Neil Alexander offered:

This week we released v0.2.0 on Tuesday, a reasonably big update containing various improvements over the initial beta release, and then followed it up with a bug-fix v0.2.1 release on Thursday.

Thanks to everyone who has been running Dendrite and reporting their findings, and also to contributors who have been submitting pull requests!

Changes this week include:

  • Dendrite no longer builds separate binaries for each polylith component, but instead has one multi-personality binary

  • Our Docker images have been simplified into two images: dendrite-monolith and dendrite-polylith

  • Internal HTTP API calls are now made using H2C (HTTP/2) in polylith mode, which resolves some head-of-line issues with the connection pool

  • Forward extremities have been refactored, which should fix some cases where room state can end up corrupted

  • A couple of bugs when handling state rewrites have been fixed

  • The sync API no longer sends old state events to clients as if they were new

  • SQLite locking bugs around the latest events updater have been resolved

  • Notification levels are now parsed correctly in power level events (thanks to Pestdoktor)

  • Invalid UTF-8 is now correctly rejected when making federation requests (thanks to Pestdoktor)

Spec compliance for v0.2.1:

  • Client-server APIs: 57%, up from 56% last week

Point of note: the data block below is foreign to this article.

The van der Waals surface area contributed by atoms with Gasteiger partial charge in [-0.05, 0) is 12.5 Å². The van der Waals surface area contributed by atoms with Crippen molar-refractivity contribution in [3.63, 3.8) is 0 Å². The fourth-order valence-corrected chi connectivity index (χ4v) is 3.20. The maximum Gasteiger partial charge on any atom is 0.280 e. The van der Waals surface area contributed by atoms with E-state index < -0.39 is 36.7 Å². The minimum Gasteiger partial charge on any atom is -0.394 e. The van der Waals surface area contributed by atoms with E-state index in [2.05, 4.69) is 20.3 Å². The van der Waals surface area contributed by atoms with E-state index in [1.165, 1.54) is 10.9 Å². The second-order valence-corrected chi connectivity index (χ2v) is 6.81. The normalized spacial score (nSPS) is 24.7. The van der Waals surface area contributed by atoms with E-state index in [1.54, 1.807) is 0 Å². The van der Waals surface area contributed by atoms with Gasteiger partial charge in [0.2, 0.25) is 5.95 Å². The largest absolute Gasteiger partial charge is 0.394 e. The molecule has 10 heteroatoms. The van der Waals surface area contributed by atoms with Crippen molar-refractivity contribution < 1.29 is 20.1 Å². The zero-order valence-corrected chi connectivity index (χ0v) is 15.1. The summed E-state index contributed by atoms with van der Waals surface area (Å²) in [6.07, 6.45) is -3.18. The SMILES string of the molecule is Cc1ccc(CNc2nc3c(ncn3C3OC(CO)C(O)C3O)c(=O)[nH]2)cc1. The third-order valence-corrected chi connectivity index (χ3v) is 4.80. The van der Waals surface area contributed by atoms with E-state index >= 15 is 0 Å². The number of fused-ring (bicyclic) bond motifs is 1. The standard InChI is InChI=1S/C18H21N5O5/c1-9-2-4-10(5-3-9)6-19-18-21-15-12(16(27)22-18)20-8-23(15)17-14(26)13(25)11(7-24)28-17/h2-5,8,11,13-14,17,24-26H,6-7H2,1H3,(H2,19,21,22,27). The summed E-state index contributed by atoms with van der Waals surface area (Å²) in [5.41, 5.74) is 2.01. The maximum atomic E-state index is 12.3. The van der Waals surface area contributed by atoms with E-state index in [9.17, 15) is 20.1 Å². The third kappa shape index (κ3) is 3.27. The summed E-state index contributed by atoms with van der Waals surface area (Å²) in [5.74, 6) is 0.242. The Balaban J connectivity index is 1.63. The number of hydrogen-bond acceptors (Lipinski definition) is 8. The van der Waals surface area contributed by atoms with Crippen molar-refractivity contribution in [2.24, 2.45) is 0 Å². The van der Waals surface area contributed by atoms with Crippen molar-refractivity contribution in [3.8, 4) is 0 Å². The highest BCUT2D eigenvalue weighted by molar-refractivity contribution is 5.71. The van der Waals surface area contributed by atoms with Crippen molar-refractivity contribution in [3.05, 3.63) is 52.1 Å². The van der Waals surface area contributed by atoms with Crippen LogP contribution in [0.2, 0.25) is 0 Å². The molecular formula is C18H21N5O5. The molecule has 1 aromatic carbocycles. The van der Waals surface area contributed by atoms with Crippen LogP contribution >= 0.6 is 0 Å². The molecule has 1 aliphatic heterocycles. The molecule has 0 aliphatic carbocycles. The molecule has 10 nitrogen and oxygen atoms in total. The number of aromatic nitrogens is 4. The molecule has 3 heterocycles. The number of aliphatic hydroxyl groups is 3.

• Server-server APIs: 81%, up from 80% last week

As always, please feel free to join us in for general Dendrite chat, and if you are interested in contributing!


Timo stepped in to tell us:

This was another productive week:

  • Improved thumbnailing algorithm (higher quality, less stored data, correct)
  • Allow unjoined users to read state of world readable rooms (this makes work with conduit)
  • Docs for cross compiling conduit
  • Fixed stuck / double-join over federation
  • Fixed random timeline reload bug
  • Welcome message in admin room
  • More frequent flushing

Some WIP things:

  • Provide Conduit binaries for most platforms to make setting up or updating a Conduit instance even easier
  • More reliable sending over federation
  • Bring all features of our Ruma fork upstream

Thanks to everyone who supports me on Liberapay or Bitcoin!

Homeserver Deployment 📥️

Dendrite docker images

Dendrite is a next-generation homeserver written in Go